Hands down the most fascinating thing I’ve come across online in the past month has been the New York Times’ multimedia feature, Snow Fall: The Avalanche at Tunnel Creek.
I tend to steer clear of the ‘interactives’ spewed out by newspapers – the flashy stuff always seems to come at the expense of me getting to the information I want – but this one works. The diagrams were useful and supported the text, the photos and videos brought a more personal dimension and the whole thing added up to something that really gripped me.
Paola Antonelli (senior curator of MoMA) and Steve Crossan (director of the Google Cultural Institute) discuss how culture will be redefined by innovations at the point where art and technology meet.
process.arts is “an open practice platform for sharing art, design and media practice based learning and teaching”. It took me a while to get my head round what was going on – it seemed quite chaotic. I think that’s a good thing and might even show that it’s working.
Tim Wray is a PhD student looking at “how computational methods and interaction design conventions can be used to create beautiful, engaging experiences for museum collections”. This is his blog.
A trio of cultural apps:
- Played in Britain: Modern Theatre in 100 Plays, 1945-2010 uses photos from the V&A’s collection to illustrate 100 plays of the postwar period, with essays, reviews, interviews and extracts
- Magic in Modern London from the Wellcome Collection uses images from nine different archives and has layered soundtracks, illustrations, audiovisual material and geo-cached readings from Lovett’s work
- The Orchestra for iPad allows real-time selection of multiple video and audio tracks, with an automatically synchronised score and graphical note-by-note visualisation of pieces as they are played
Tis the season for end of year round-ups. Too many to bother with, although I watched Rewind YouTube Style 2012 a couple of times. Not because it’s all that good, but because I’m interested in how YouTube’s most successful channel owners do what they do. If you put stuff on YouTube and want people to see it then follow the links and work out what those guys do better than you.
Ok, one more round-up. Big Spaceship’s post on the Most Interesting Web Experiments of 2012 is worth a read.
This comment on Reddit about Facebook Page hijacking was pretty fascinating. I hadn’t thought about this.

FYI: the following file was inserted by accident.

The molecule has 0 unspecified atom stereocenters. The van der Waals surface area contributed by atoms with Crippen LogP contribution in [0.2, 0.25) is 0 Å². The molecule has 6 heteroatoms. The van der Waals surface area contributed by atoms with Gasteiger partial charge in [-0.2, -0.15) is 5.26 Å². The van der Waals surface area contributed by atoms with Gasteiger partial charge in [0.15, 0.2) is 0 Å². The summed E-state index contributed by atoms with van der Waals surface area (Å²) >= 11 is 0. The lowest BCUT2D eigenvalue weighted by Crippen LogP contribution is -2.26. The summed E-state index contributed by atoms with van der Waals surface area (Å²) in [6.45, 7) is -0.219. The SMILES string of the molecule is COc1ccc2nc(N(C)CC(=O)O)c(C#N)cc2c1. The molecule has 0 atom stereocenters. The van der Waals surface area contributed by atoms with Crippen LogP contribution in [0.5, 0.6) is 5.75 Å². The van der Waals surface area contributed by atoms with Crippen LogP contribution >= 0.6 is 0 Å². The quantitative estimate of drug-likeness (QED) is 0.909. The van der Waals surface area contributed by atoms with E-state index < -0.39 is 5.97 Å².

Having apparently conducted over 60 studies on the ways children interact with tablet devices, Sesame Workshop (the nonprofit behind Sesame Street) has released a best practice guide for children’s app development.
Some people will see a video titled ‘A Marketing Optimization Framework‘ and run a mile. Fair enough but, as these things go, I thought this was pretty good. If you don’t watch it, here are some words to live by:
All web analytics and marketing metrics should have a clear line of sight to the financial statements of an organization. This framework describes how you would set this up to create an accountable analytics nervous system to meet the needs of the organization and please the C-Suite
KPCB Internet Trends 2012 has lots of tasty stats and, as ever, the ‘Re-imagination of…’ is good. Those iPad figures always surprise me.
I don’t agree with everything written in Invasion of the cyber hustlers but it’s good to read something to temper the evangelism every so often.
It’s not so much my area, but UX Archive – screenshots showing how mobile apps do sign-ups, search, sharing and so on – was still pretty interesting.
Google have released Data Highlighter for event data. If you look after a website that publishes event listings then you need to take a look at this.
Apps, services, etc
- Web: SumAll, UserReport, Wanapi, PressBooks
- Mac: Maria
- iOS: Way of Life, Fitocracy, Spreaker, YouTube Capture, Pixlr Express
Google have put out a couple of Google Analytics in real life videos. The online checkout video apparently went up a year ago, but I hadn’t seen it before. I know it’s meant to be funny, but I can see myself showing this to people to illustrate a point.